"We'd like to persuade Alain Prost to make a comeback with Williams! He was very sensitive on knowing the state of the tyres, and also making them last well. Jacques has got a good reputation in that area. I think it's quite likely that drivers with a delicate touch will do well in the races, and maybe drivers with a more forceful touch might look good in the testing. You can go out on a new set of tyres and throw the car around on these hard compounds and get a good lap time out of them, but you won't hold that lap time over a long period."

So what do the drivers think? We've heard lots of stories about drivers not enjoying the lack of grip provided by the new cars, but Damon Hill says at the end of the day, it doesn't matter.

"I think any time you lose performance from the car, you tend to be a little bit disillusioned, but I honestly think that when you get into a race the amount of grip you have is almost irrelevant. It's where you are in the race that matters, and how you're able to improve your position, or whether you can get a slightly better exit out of a corner:

"There were some places last year when it was absolutely flat chat. Everything had so much grip, it was quite easy to drive. That makes it more difficult to race. If the cars slide more, it's harder to drive, but oddly enough it's easier to race, because it should be easier for people to make mistakes. The people who make fewer mistakes should be able to catch up, or overtake, or stay in front."

And will it suit his driving style?

"I'm happy with whatever they come up with. That's the situation, and you have to deal with it. My talent is as much that I'm technical and I'm good at setting up cars, and it's understanding how to get the best out of a difficult situation, so I'm hoping that it will benefit me more."

The most intriguing, unpredictable F1 season is always the one we're about to have, but in this case there's some justification for the hype. Consider the combined effect of rule changes, the designer musical chairs, the extra uncertainty provided by the tyre war. And then there's the possibility - already expressed by Frank Williams - that Renault's Mecachrome subsidiary won't develop its engines as aggressively as the Regie did.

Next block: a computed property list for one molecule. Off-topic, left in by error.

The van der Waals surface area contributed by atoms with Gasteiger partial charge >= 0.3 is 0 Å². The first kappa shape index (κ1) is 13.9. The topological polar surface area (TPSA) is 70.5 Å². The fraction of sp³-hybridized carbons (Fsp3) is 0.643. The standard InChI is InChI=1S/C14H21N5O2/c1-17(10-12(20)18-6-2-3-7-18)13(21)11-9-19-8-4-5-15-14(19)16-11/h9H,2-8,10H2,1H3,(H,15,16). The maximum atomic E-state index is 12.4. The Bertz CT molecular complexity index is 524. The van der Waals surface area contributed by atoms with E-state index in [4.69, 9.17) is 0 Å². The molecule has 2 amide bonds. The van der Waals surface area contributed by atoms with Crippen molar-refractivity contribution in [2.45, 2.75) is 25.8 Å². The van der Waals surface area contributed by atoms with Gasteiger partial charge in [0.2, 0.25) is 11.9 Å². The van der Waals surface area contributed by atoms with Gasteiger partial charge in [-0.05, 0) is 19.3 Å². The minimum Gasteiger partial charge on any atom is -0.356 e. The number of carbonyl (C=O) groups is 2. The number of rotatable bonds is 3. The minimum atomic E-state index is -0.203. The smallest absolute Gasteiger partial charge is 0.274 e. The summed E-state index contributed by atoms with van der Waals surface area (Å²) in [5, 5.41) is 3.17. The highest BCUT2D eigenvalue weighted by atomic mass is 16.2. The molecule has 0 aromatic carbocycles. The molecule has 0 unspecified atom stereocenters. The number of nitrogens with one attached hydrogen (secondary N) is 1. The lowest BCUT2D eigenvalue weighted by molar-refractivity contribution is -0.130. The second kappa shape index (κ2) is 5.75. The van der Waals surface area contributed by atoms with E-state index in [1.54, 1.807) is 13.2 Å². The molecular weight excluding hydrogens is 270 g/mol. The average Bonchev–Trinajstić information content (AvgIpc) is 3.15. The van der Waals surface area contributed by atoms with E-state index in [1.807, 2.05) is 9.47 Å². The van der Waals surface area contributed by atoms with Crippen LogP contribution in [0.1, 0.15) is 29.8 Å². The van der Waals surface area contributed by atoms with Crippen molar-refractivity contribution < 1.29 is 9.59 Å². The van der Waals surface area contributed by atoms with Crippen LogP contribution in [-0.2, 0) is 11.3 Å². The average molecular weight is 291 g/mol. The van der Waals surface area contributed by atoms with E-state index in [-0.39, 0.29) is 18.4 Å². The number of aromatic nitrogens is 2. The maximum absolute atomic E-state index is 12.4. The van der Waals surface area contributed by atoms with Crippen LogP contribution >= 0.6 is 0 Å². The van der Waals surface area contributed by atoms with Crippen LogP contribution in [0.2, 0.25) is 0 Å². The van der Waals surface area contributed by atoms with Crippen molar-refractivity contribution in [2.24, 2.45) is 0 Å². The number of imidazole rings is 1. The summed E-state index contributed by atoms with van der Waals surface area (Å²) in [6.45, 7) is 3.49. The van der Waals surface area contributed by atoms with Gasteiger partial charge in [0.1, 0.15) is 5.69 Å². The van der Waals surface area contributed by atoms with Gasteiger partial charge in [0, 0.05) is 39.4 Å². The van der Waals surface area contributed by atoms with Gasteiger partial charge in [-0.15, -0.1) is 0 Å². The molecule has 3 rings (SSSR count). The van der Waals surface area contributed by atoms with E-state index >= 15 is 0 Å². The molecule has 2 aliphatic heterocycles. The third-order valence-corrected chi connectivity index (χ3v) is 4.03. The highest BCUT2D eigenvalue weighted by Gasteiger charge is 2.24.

Whereas in the recent past one could assume that Williams would carry on leading the way, this time the 1997 formbook provides little guidance. Nobody expects Minardi or Tyrrell to suddenly come storming to the front, but among the established big four Williams, McLaren, Ferrari and Benetton there could well be a shake-up. Others will be ready to challenge.

One team could dominate as McLaren did in 1988 or we could have a repeat of 1982, when victories werv spread among the leading contenders, and Keke Rosberg took the title through consistent scoring. You pays your money...

The view of team boss Alain Prost is typical: "I'm excited, and I'm a little bit anxious. We know what we have done, and we know more or less what we are going to have by the time the season starts. But you never know if somebody else finds something special. These rules are so different. It didn't look so at the time, but especially on the aerodynamic side, it opens different doors. You never know what will happen...'